Survival in rhino-orbito-cerebral mucormycosis: An international, multicenter ID-IRI study


Cag Y. , Erdem H., Gunduz M., Kömür S., Ankaralı H. , Ural S., ...More

European Journal of Internal Medicine, 2022 (Journal Indexed in SCI Expanded) identifier identifier

  • Publication Type: Article / Article
  • Publication Date: 2022
  • Doi Number: 10.1016/j.ejim.2022.03.008
  • Title of Journal : European Journal of Internal Medicine
  • Keywords: Debridement, Hospital-acquired infection, Mucormycosis, Neutropenia, Rhino-orbito-cerebral mucormycosis, Risk Factors

Abstract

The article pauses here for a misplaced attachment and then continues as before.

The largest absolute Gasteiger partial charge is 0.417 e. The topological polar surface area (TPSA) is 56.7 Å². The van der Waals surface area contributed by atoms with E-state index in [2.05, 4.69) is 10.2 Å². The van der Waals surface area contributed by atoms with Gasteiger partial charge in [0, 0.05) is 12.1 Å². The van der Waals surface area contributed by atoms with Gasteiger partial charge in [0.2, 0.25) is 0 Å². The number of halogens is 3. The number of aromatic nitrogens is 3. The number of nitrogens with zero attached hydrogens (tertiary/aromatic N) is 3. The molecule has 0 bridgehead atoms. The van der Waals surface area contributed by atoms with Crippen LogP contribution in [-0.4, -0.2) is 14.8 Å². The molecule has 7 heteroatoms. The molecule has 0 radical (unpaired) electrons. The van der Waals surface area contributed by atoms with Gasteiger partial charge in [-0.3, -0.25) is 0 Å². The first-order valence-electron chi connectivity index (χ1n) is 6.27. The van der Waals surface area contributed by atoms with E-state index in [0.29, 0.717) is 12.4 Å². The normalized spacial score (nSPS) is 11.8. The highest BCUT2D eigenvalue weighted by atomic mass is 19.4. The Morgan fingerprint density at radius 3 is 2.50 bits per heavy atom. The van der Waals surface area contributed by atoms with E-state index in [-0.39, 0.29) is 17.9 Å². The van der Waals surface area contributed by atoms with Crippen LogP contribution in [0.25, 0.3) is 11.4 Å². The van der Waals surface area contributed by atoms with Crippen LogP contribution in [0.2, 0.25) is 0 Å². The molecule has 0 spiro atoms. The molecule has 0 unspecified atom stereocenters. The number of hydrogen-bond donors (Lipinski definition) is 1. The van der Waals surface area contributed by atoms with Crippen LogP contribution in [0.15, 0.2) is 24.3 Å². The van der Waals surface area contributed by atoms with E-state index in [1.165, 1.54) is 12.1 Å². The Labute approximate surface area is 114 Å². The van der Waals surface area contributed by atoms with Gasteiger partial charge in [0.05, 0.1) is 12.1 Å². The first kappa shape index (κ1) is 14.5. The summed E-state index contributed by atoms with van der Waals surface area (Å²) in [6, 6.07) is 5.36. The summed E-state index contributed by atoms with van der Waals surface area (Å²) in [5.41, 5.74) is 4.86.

© 2022Background: Mucormycosis is an emerging aggressive mold infection. This study aimed to assess the outcome of hospitalized adults with rhino-orbito-cerebral mucormycosis (ROCM). The secondary objective was to identify prognostic factors in this setting. Methods: This study was an international, retrospective, multicenter study. Patients’ data were collected from 29 referral centers in 6 countries. All qualified as “proven cases” according to the EORTC/MSGERC criteria. Results: We included 74 consecutive adult patients hospitalized with ROCM. Rhino-orbito-cerebral type infection was the most common presentation (n = 43; 58.1%) followed by rhino-orbital type (n = 31; 41.9%). Twenty (27%) had acquired nosocomial bacterial infections. A total of 59 (79.7%) patients (16 in combination) received appropriate antifungal treatment with high-doses of liposomal amphotericin B. Fifty-six patients (75.7%) underwent curative surgery. Thirty-five (47.3%) required intensive care unit admission (27; 36.5% under mechanical ventilation). Hospital survival was 56.8%, being reduced to 7.4% in patients with invasive mechanical ventilation. A multivariate binary backward logistic regression model identified confusion at admission (OR 11.48), overlapping hospital-acquired infection (OR 10.27), use of antifungal treatment before diagnosis (OR 10.20), no surgical debridement (OR 5.92), and the absence of prior sinusitis (OR 6.32) were independently associated with increased risk for death. Conclusion: Today, ROCM still has high mortality rate. Improving source control, rational therpy, and preventing nosocomial infections may improve survival in this severe infection.